I can appreciate that it’s not worthwhile to discuss things that are too far into the future because if you aren’t careful it’s largely just pissing into the wind.
That being said, I feel like the potential of a future UALR football program – specifically within the guidelines of the Sun Belt Conference bylaws, is worthy of discussing with at least the vaguest sense of urgency.
When asked at Sun Belt media days about expansion, commissioner Karl Benson flatly stated that the Sun Belt has zero energy dedicated towards that avenue. No shocker there, that’s been the boiler plate response since the departure of Idaho and NMSU was announced.
When pressed further about what everyone here knew was being asked about, Benson stated still that if UALR were to add a football program at the FBS level, they would become a member of the Sun Belt Conference, since conference bylaws dictate that if a member institution initiates a sports program that the conference sponsors, by rule they become a Sun Belt member.
What was not discussed was the fact that Karl had spent a solid 5-10 minutes talking about the future of the Sun Belt as a 10-team, two-division conference and all of its benefits. He spent multiple years working towards this alignment, and it accelerated once the ruling came down that 12 teams were not necessary for a conference championship game.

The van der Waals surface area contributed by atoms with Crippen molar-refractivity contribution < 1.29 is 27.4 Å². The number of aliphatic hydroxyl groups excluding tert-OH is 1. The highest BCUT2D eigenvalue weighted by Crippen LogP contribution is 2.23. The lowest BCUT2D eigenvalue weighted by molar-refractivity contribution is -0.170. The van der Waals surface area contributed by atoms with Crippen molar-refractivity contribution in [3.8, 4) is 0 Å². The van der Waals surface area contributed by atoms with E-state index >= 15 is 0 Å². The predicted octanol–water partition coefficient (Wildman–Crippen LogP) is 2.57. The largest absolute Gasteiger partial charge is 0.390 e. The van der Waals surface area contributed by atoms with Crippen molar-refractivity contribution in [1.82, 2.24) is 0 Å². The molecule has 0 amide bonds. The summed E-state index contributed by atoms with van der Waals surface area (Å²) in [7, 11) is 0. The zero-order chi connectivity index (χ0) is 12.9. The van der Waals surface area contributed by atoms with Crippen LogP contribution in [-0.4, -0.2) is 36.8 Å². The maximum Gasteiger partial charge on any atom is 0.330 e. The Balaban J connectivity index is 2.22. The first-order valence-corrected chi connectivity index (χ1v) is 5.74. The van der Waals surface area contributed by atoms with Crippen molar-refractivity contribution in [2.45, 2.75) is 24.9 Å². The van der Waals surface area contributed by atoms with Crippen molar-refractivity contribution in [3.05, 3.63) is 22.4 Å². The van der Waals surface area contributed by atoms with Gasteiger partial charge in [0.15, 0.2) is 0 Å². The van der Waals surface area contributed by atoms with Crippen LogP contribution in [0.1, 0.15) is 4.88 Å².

Benson was supposedly reluctant to remove the Aggies and Vandals from the conference, but the benefit of a compacted geographical footprint was too much to pass up once their presence was not needed for the title game goal. If UALR adds football at the FBS level they become a Sun Belt program according to the conference’s own bylaws, and while they fit nicely in the conference footprint now you’ve either got lopsided divisions and a screwed up schedule, or you’ve got to pursue a 12th team. Not because you’re super eager or excited about expanding, but because you need to in order to not get your member programs pissed at you.
Benson can make all the jokes he wants about how “the Big 10 was an 11-team conference for about 15 years and did just fine,” but comparing the Sun Belt in the 2020s to the Big Ten in the 1990s is nothing more than a pithy quote that doesn’t hold water in reality.
Granted, we are in the early phases. UALR is merely conducting a feasibility study, but it’s unlikely that their feasibility study will have terribly different conclusions that led to the birth of football programs at Old Dominion, UTSA, Georgia State or South Alabama in the last eight years – or different than the ones that may not result in the addition of football at Wichita State, Winthrop.
The Sun Belt and commissioner Benson are appropriately aware that a football program at UALR is not an immediate event and therefore doesn’t require urgent attention, but it’s also not something you can just push off into the distance if you don’t want it screwing up the conference championship game you’ve worked towards building the past few years.